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Amy Lowell - The Bombardment

Slowly, without force, the rain drops into the 
city.  It stops a moment
on the carved head of Saint John, then slides on again, slipping 
and trickling
over his stone cloak.  It splashes from the lead conduit 
of a gargoyle,
and falls from it in turmoil on the stones in the Cathedral square.
Where are the people, and why does the fretted steeple sweep about 
in the sky?
Boom!  The sound swings against the rain.  Boom, 
again!  After it, only water
rushing in the gutters, and the turmoil from the spout of the gargoyle.
Silence.  Ripples and mutters.  Boom!

The room is damp, but warm.  Little flashes swarm about 
from the firelight.
The lustres of the chandelier are bright, and clusters of rubies
leap in the bohemian glasses on the `etagere'.  Her hands 
are restless,
but the white masses of her hair are quite still.  Boom!  Will 
it never cease
to torture, this iteration!  Boom!  The vibration 
shatters a glass
on the `etagere'.  It lies there, formless and glowing,
with all its crimson gleams shot out of pattern, spilled, flowing 
red,
blood-red.  A thin bell-note pricks through the silence.  A 
door creaks.
The old lady speaks:  "Victor, clear away that broken 
glass."  "Alas!
Madame, the bohemian glass!"  "Yes, Victor, one hundred 
years ago
my father brought it --"  Boom!  The room shakes, 
the servitor quakes.
Another goblet shivers and breaks.  Boom!

It rustles at the window-pane, the smooth, streaming rain, and he 
is shut
within its clash and murmur.  Inside is his candle, his 
table, his ink,
his pen, and his dreams.  He is thinking, and the walls 
are pierced with
beams of sunshine, slipping through young green.  A fountain 
tosses itself
up at the blue sky, and through the spattered water in the basin 
he can see
copper carp, lazily floating among cold leaves.  A wind-harp 
in a cedar-tree
grieves and whispers, and words blow into his brain, bubbled, iridescent,
shooting up like flowers of fire, higher and higher.  Boom!
The flame-flowers snap on their slender stems.  The fountain 
rears up
in long broken spears of dishevelled water and flattens into the 
earth.  Boom!
And there is only the room, the table, the candle, and the sliding 
rain.
Again, Boom! -- Boom! -- Boom!  He stuffs his fingers 
into his ears.
He sees corpses, and cries out in fright.  Boom!  It 
is night,
and they are shelling the city!  Boom!  Boom!

A child wakes and is afraid, and weeps in the darkness.  What 
has made
the bed shake?  "Mother, where are you?  I am 
awake."  "Hush, my Darling,
I am here."  "But, Mother, something so queer happened, 
the room shook."
Boom!  "Oh!  What is it?  What is 
the matter?"  Boom!  "Where is Father?
I am so afraid."  Boom!  The child sobs and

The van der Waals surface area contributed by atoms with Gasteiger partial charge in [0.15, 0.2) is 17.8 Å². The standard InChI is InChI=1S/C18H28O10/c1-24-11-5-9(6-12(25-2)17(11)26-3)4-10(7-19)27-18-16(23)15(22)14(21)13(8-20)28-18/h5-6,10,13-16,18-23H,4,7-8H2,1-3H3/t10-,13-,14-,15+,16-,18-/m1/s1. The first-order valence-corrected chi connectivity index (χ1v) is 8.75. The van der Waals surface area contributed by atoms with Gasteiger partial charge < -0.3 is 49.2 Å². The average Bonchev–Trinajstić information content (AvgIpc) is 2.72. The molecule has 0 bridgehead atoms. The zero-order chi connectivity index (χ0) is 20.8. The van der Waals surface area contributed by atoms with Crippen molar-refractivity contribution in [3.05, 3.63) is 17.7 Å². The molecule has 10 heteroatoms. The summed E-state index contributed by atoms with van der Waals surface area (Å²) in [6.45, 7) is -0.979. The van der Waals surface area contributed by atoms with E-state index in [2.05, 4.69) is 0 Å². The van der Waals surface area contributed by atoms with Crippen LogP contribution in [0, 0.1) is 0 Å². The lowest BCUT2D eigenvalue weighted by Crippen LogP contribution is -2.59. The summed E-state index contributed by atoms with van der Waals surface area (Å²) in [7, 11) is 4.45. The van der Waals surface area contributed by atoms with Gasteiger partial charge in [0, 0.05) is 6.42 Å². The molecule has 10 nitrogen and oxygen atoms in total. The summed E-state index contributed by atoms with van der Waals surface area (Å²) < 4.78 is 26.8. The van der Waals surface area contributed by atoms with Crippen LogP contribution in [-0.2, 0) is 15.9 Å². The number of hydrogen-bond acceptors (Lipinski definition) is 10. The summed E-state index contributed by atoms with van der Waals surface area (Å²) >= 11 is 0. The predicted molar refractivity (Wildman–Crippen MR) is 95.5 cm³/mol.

shrieks.  The house
trembles and creaks.  Boom!

Retorts, globes, tubes, and phials lie shattered.  All 
his trials
oozing across the floor.  The life that was his choosing, 
lonely, urgent,
goaded by a hope, all gone.  A weary man in a ruined laboratory,
that is his story.  Boom!  Gloom and ignorance, 
and the jig of drunken brutes.
Diseases like snakes crawling over the earth, leaving trails of 
slime.
Wails from people burying their dead.  Through the window, 
he can see
the rocking steeple.  A ball of fire falls on the lead 
of the roof,
and the sky tears apart on a spike of flame.  Up the spire,
behind the lacings of stone, zigzagging in and out of the carved 
tracings,
squirms the fire.  It spouts like yellow wheat from the 
gargoyles, coils round
the head of Saint John, and aureoles him in light.  It 
leaps into the night
and hisses against the rain.  The Cathedral is a burning 
stain on the white,
wet night.

Boom!  The Cathedral is a torch, and the houses next to 
it begin to scorch.
Boom!  The bohemian glass on the `etagere' is no longer 
there.
Boom!  A stalk of flame sways against the red damask curtains.
The old lady cannot walk.  She watches the creeping stalk 
and counts.
Boom! -- Boom! -- Boom!

The poet rushes into the street, and the rain wraps him in a sheet 
of silver.
But it is threaded with gold and powdered with scarlet beads.  The 
city burns.
Quivering, spearing, thrusting, lapping, streaming, run the flames.
Over roofs, and walls, and shops, and stalls.  Smearing 
its gold on the sky,
the fire dances, lances itself through the doors, and lisps and 
chuckles
along the floors.

The child wakes again and screams at the yellow petalled flower
flickering at the window.  The little red lips of flame 
creep along
the ceiling beams.

The old man sits among his broken experiments and looks at
the burning Cathedral.  Now the streets are swarming with 
people.
They seek shelter and crowd into the cellars.  They shout 
and call,
and over all, slowly and without force, the rain drops into the 
city.
Boom!  And the steeple crashes down among the people.  Boom!  Boom, 
again!
The water rushes along the gutters.  The fire roars and 
mutters.  Boom!

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Added: Feb 1 2004 | Viewed: 4435 times | Comments and analysis of The Bombardment by Amy Lowell Comments (0)

The Bombardment - Comments and Information

Poet: Amy Lowell
Poem: 2. The Bombardment
Volume: Men, Women and Ghosts
- War Pictures
Poem of the Day: Dec 27 2005
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